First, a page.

Characterization of group A streptococci (Streptococcus pyogenes): correlation of M-protein and emm-gene type with T-protein agglutination pattern and serum opacity factor.
Johnson, Dwight R. 1; Kaplan, Edward L. 1; VanGheem, Amy 1; Facklam, Richard R. 2; Beall, Bernard 2
Journal of Medical Microbiology.
55(2):157-164, February 2006.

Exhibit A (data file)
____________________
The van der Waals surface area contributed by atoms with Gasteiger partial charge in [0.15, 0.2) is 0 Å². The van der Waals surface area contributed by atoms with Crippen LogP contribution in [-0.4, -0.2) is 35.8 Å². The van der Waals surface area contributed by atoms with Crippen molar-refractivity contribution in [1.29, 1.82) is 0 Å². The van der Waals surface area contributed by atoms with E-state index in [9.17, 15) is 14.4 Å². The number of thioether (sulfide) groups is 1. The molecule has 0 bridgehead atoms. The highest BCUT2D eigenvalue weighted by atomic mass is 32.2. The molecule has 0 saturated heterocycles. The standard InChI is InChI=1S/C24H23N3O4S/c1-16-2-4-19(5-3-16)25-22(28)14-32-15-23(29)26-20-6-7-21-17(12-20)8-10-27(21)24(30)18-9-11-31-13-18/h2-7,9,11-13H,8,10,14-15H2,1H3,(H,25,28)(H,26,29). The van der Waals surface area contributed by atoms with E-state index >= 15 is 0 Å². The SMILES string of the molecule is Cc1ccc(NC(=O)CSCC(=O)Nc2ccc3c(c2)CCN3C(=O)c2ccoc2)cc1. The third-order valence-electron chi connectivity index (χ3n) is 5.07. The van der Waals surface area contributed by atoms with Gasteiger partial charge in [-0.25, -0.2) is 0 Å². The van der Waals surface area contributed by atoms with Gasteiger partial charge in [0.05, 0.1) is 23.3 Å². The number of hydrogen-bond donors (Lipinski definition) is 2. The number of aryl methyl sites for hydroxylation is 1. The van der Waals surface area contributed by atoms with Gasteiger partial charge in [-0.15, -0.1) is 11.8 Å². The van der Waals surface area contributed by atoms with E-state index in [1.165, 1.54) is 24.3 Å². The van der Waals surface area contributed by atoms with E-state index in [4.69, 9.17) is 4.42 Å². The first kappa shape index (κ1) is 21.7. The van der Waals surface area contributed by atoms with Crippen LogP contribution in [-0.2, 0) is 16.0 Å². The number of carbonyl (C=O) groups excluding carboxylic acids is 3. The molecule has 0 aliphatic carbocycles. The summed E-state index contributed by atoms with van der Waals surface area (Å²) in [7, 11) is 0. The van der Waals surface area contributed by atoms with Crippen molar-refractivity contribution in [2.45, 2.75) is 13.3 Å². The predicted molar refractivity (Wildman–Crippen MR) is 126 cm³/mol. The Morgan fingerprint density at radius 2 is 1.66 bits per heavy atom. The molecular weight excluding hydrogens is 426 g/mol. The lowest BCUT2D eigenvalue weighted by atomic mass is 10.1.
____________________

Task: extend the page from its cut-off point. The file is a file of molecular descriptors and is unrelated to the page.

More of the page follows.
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Strain characterization of group A streptococci (GAS) has traditionally been based on serological identification of M protein. Additional tests to determine T-protein serotype and production of streptococcal serum opacity factor (SOF) provide important information both to aid in and to supplement M-protein serotyping. Advances in DNA-sequencing technology in the late twentieth century resulted in the development of a method for determining the M type of GAS from the sequence of the gene encoding M protein, the emm gene. Although emm-sequence typing has largely replaced M typing in many laboratories, information provided by T typing and SOF determination continues to provide valuable supplementary information for strain characterization. A comprehensive summary of the correlation of T pattern and SOF production with M type was last published in 1993, several years before emm typing became widely available. Since then, the ease of M-type identification afforded by emm typing has resulted in an increase in the number of confirmed M/emm types of more than 50 %. However, comprehensive information about T-protein serotype and the correlation of SOF production with these new M/emm types is not widely available. This report presents a comprehensive summary of this information, not only for newly described types, but also updated information for previously described types. This information was extracted from combined records from streptococcal reference laboratories at the University of Minnesota and at the Centers for Disease Control and Prevention in Atlanta. Data from more than 40 000 strains (representing uncomplicated GAS infections, systemic invasive infections and strains associated with non-suppurative sequelae, collected from the US and diverse locations worldwide) were analysed.
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